We're gearing up for the largest news gathering, NewsXchange, in Spain, and in line with most conferences there are private meetings, PR fetes, and innovation hubs on offer.
NewsXchange is a large social where the industry can reflect, exchange, and pick up ideas about News - a commodity whose packaging is continually under threat.
We'll always want news. From Plato'c cave to your sibling's pregnancy( gasp) have you heard the news...Jane's pregnant.
But obviously we've become discerning about what we want, and how we get it. We always were, except the Frankfurt School said otherwise.
And to comprehend this amplified change we have theories upon theories. Knowledge really has become the internecine war of today.
There are some observations that, to me, are quite evident. What's fuelled the social network culture has been the visibility of innovations that firstly got to the heart of cognitive behaviour. That is they helped address a symptom that eventually everyone would welcome.
Secondly, that they were in themselves disruptive against modernism and its appetite for grand gestures, for example broadcasting, and Utopian narratives.
For that reason alone, the rhetoric is that broadcasters and journalists are particularly weak at aforementioned innovations, because by the very description and functionalists of these innovations, they seek to disrupt their own business.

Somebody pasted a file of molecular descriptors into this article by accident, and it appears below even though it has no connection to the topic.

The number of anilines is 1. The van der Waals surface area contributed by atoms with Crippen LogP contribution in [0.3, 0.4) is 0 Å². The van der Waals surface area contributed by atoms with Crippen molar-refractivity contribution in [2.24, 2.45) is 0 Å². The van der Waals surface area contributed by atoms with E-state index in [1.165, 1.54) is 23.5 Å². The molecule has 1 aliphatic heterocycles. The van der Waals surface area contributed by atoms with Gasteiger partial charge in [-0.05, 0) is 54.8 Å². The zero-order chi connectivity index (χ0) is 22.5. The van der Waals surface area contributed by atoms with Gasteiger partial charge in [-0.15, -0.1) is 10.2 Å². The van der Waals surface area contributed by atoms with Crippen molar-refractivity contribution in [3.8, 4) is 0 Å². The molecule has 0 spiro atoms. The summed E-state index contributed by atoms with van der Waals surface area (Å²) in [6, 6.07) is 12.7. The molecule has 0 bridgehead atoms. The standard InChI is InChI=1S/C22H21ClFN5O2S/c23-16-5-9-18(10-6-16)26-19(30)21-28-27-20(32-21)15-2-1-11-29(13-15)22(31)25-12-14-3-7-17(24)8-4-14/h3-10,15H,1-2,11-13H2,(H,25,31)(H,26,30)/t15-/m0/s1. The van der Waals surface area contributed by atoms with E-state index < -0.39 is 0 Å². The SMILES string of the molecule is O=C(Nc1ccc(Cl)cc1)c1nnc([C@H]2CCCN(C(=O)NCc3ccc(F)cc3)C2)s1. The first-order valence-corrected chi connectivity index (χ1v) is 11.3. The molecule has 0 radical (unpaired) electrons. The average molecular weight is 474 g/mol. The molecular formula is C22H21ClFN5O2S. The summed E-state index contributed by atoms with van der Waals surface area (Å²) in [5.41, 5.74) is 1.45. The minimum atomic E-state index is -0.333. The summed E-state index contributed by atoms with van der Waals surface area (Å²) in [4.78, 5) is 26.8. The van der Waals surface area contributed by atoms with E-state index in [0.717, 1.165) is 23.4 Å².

Twitter, Facebook, Pinterest, Youtube, may be the great levellers now paradoxically building communities, but paradoxically they started out as projects which addressed a cognitive need and disrupt a status quo. Postmodernism at its best.
By this logic alone, which the avant garde film makers discovered, once you cease to be hip and innovatory, a new leveller muscles in. Avant garde has been responsible for pushing the language of film as a continuous cycle. Think of all the old and new film makers who come in and out of vogue.
Bullet time, which was hip to a Matrix generation is now pastiche.
The lesson then is that whilst the doors are continually open for innovation, broadcasters and journalists trying to innovate tend to do so with their commodity in mind, to build audiences, when the converse should be starting out to disrupt their base and start anew.
The BBC's Iplayer is an interesting case in point, but works because it addresses a need and takes viewers away from the act of family, appointment viewing broadcasting. But not all companies are this fortunate.
There's innovation out there, but the people behind it will have to be more left-field than the structuralist approach they've hitherto adopted.
David is a panelist at NewsXchange and a jury member for the UK's most prestigious news innovation prize, The RTS News Innovation Awards